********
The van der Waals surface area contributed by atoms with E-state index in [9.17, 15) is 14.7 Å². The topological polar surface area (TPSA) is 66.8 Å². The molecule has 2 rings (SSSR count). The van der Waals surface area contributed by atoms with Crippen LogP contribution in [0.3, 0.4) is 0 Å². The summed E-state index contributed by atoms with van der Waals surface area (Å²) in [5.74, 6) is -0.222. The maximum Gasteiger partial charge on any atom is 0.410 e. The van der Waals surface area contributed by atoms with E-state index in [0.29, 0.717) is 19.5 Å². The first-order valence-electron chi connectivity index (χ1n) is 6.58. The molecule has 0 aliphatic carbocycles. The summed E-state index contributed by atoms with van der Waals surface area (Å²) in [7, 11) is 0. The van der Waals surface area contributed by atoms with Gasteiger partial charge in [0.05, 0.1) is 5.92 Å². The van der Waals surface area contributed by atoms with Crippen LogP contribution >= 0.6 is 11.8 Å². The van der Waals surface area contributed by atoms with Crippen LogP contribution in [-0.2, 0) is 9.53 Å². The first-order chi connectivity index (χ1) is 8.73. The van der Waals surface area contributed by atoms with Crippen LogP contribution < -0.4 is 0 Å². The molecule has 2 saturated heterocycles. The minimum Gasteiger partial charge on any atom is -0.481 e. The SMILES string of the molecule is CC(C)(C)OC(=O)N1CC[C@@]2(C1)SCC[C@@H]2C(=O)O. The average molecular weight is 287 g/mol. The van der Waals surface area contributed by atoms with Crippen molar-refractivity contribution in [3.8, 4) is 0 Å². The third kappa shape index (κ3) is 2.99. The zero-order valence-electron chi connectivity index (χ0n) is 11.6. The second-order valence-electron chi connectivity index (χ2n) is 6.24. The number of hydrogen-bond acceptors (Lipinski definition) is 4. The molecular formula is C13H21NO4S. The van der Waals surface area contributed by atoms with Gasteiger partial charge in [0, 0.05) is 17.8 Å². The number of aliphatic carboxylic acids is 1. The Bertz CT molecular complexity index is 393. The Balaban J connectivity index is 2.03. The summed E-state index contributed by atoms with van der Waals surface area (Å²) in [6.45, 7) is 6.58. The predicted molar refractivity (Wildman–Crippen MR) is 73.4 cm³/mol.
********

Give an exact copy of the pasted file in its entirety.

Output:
The van der Waals surface area contributed by atoms with E-state index in [9.17, 15) is 14.7 Å². The topological polar surface area (TPSA) is 66.8 Å². The molecule has 2 rings (SSSR count). The van der Waals surface area contributed by atoms with Crippen LogP contribution in [0.3, 0.4) is 0 Å². The summed E-state index contributed by atoms with van der Waals surface area (Å²) in [5.74, 6) is -0.222. The maximum Gasteiger partial charge on any atom is 0.410 e. The van der Waals surface area contributed by atoms with E-state index in [0.29, 0.717) is 19.5 Å². The first-order valence-electron chi connectivity index (χ1n) is 6.58. The molecule has 0 aliphatic carbocycles. The summed E-state index contributed by atoms with van der Waals surface area (Å²) in [7, 11) is 0. The van der Waals surface area contributed by atoms with Gasteiger partial charge in [0.05, 0.1) is 5.92 Å². The van der Waals surface area contributed by atoms with Crippen LogP contribution >= 0.6 is 11.8 Å². The van der Waals surface area contributed by atoms with Crippen LogP contribution in [-0.2, 0) is 9.53 Å². The first-order chi connectivity index (χ1) is 8.73. The van der Waals surface area contributed by atoms with Crippen LogP contribution < -0.4 is 0 Å². The molecule has 2 saturated heterocycles. The minimum Gasteiger partial charge on any atom is -0.481 e. The SMILES string of the molecule is CC(C)(C)OC(=O)N1CC[C@@]2(C1)SCC[C@@H]2C(=O)O. The average molecular weight is 287 g/mol. The van der Waals surface area contributed by atoms with Crippen molar-refractivity contribution in [3.8, 4) is 0 Å². The third kappa shape index (κ3) is 2.99. The zero-order valence-electron chi connectivity index (χ0n) is 11.6. The second-order valence-electron chi connectivity index (χ2n) is 6.24. The number of hydrogen-bond acceptors (Lipinski definition) is 4. The molecular formula is C13H21NO4S. The van der Waals surface area contributed by atoms with Gasteiger partial charge in [0, 0.05) is 17.8 Å². The number of aliphatic carboxylic acids is 1. The Bertz CT molecular complexity index is 393. The Balaban J connectivity index is 2.03. The summed E-state index contributed by atoms with van der Waals surface area (Å²) in [6.45, 7) is 6.58. The predicted molar refractivity (Wildman–Crippen MR) is 73.4 cm³/mol.